THE former head of Burundi’s army during its 13-year civil war was assassinated Saturday, his family told AFP.
Colonel Colonel Jean Bikomagu, a key figure in the former Tutsi-dominated army, was gunned down in his car by unidentified assailants as he was about to enter his home in Kinindo, a southern district of the capital Bujumbura, a family member said.
The killing of Bikomagu is the second in less than two weeks involving either a serving or former top general.
On August 2 a Burundian general and close aide to President Pierre Nkurunziza was killed in an ambush on his car in the capital Bujumbura.
The general, Adolphe Nshimirimana, was widely seen as the crisis-hit central African nation’s de facto internal security chief and even considered the regime’s number-two.
Police and witnesses said General Nshimirimana’s pick-up was hit by two rockets and sprayed with automatic gunfire in the capital on Sunday morning, and he was later confirmed dead, along with his driver.
The assassination came just over a week after President Nkurunziza was declared the outright winner of controversial elections, securing a third consecutive term despite opposition protests and international condemnation.
Nkurunziza’s candidacy was condemned as unconstitutional by the opposition and provoked months of protests that left at least 100 dead in a fierce government crackdown, as well as an attempted coup in mid-May.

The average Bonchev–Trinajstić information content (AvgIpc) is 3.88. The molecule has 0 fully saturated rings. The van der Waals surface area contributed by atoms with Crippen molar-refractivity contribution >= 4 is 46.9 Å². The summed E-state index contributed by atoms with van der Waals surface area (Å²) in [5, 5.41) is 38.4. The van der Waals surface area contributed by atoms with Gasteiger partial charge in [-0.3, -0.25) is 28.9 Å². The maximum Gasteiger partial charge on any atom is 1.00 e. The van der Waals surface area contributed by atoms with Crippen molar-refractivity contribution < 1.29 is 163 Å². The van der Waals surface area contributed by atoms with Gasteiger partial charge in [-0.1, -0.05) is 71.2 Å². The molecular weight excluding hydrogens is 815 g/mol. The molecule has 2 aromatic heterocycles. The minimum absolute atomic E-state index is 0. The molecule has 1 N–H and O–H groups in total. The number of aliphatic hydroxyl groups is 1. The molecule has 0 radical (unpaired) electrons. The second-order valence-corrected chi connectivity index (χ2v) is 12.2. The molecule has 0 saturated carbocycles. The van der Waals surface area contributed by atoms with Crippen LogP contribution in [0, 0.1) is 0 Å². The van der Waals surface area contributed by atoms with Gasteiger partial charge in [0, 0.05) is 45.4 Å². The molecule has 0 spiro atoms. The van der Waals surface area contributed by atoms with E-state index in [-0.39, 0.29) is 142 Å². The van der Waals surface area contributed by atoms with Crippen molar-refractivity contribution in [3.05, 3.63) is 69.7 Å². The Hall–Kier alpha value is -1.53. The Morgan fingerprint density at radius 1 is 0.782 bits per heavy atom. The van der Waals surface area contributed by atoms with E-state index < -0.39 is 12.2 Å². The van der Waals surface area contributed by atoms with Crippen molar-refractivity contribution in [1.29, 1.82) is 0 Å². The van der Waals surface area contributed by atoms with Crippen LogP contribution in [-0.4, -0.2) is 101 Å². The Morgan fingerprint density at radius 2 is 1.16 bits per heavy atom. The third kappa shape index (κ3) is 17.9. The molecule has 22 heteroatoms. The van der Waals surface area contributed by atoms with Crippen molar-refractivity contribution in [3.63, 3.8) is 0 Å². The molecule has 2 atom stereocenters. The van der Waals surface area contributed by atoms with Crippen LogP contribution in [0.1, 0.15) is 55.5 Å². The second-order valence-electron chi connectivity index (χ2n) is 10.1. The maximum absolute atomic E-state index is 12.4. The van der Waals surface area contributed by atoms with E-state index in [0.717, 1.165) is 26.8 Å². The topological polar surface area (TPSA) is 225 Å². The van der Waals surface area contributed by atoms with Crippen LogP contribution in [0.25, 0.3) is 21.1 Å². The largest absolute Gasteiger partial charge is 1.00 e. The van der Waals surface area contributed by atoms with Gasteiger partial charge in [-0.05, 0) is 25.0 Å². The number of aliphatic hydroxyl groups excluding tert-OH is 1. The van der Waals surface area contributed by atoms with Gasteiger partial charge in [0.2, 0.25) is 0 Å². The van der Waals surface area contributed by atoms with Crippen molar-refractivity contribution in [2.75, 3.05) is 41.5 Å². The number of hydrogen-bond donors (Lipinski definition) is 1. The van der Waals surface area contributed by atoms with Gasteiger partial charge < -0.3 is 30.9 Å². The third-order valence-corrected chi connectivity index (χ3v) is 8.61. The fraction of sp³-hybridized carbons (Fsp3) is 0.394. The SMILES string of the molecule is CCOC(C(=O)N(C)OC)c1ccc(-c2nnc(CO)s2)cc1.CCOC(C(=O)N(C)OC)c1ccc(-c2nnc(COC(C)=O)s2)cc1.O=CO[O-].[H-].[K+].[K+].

General Nshimirimana, a Hutu, was seen as the mastermind behind the crackdown on the protests as well as a key player in foiling the coup attempt. A source in the presidency said then that the situation in Burundi was “serious” and warned of a possible wave of revenge attacks.
“The situation is very serious. The general was somebody who was essential in the system,” said the source, who asked not to be named. “We are trying to manage the situation but it is not easy. Our boys want to take revenge.”
The violence in Burundi has polarised an already-divided country, and many fear that the violence risks renewing conflict in the country that could bring another humanitarian disaster to central Africa’s troubled Great Lakes region. The last civil war in Burundi, which ended in 2005, left at least 300,000 people dead.
The Burundi government, has kept up its attacks on the media and civil society activists. . The political crisis has seen independent media outlets shut down and many journalists have fled the country or have gone into hiding because of threats and attacks.
Over 180,000 Burundians have fled as refugees to neighbouring countries.